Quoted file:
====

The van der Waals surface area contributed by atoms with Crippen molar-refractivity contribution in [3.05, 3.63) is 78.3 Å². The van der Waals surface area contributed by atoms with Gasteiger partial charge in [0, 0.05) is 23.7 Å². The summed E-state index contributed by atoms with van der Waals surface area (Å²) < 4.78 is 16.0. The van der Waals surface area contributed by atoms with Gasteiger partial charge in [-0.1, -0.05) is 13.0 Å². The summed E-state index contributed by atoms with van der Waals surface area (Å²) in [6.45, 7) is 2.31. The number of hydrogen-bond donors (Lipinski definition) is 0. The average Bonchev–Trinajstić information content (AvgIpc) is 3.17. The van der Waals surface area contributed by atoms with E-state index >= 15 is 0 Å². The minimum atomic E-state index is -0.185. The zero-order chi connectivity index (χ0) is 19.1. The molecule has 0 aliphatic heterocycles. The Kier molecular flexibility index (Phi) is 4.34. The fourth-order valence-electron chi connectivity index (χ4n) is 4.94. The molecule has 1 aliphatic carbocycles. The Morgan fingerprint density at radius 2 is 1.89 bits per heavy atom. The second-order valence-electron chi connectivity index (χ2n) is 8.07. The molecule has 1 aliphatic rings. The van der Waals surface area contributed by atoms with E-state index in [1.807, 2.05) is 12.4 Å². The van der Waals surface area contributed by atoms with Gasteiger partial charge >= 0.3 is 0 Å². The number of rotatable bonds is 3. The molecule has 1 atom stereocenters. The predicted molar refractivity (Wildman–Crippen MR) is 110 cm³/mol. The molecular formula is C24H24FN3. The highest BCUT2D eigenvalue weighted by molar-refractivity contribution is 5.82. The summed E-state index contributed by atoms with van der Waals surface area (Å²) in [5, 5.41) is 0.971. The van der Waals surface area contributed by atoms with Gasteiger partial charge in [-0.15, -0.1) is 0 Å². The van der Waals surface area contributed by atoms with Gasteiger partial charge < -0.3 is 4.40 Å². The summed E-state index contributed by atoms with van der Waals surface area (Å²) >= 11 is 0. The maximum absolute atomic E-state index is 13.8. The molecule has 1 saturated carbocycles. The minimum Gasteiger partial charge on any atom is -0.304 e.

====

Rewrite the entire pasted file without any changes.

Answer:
The van der Waals surface area contributed by atoms with Crippen molar-refractivity contribution in [3.05, 3.63) is 78.3 Å². The van der Waals surface area contributed by atoms with Gasteiger partial charge in [0, 0.05) is 23.7 Å². The summed E-state index contributed by atoms with van der Waals surface area (Å²) < 4.78 is 16.0. The van der Waals surface area contributed by atoms with Gasteiger partial charge in [-0.1, -0.05) is 13.0 Å². The summed E-state index contributed by atoms with van der Waals surface area (Å²) in [6.45, 7) is 2.31. The number of hydrogen-bond donors (Lipinski definition) is 0. The average Bonchev–Trinajstić information content (AvgIpc) is 3.17. The van der Waals surface area contributed by atoms with E-state index >= 15 is 0 Å². The minimum atomic E-state index is -0.185. The zero-order chi connectivity index (χ0) is 19.1. The molecule has 0 aliphatic heterocycles. The Kier molecular flexibility index (Phi) is 4.34. The fourth-order valence-electron chi connectivity index (χ4n) is 4.94. The molecule has 1 aliphatic carbocycles. The Morgan fingerprint density at radius 2 is 1.89 bits per heavy atom. The second-order valence-electron chi connectivity index (χ2n) is 8.07. The molecule has 1 aliphatic rings. The van der Waals surface area contributed by atoms with E-state index in [1.807, 2.05) is 12.4 Å². The van der Waals surface area contributed by atoms with Gasteiger partial charge >= 0.3 is 0 Å². The number of rotatable bonds is 3. The molecule has 1 atom stereocenters. The predicted molar refractivity (Wildman–Crippen MR) is 110 cm³/mol. The molecular formula is C24H24FN3. The highest BCUT2D eigenvalue weighted by molar-refractivity contribution is 5.82. The summed E-state index contributed by atoms with van der Waals surface area (Å²) in [5, 5.41) is 0.971. The van der Waals surface area contributed by atoms with Gasteiger partial charge in [-0.15, -0.1) is 0 Å². The van der Waals surface area contributed by atoms with Gasteiger partial charge < -0.3 is 4.40 Å². The summed E-state index contributed by atoms with van der Waals surface area (Å²) >= 11 is 0. The maximum absolute atomic E-state index is 13.8. The molecule has 1 saturated carbocycles. The minimum Gasteiger partial charge on any atom is -0.304 e.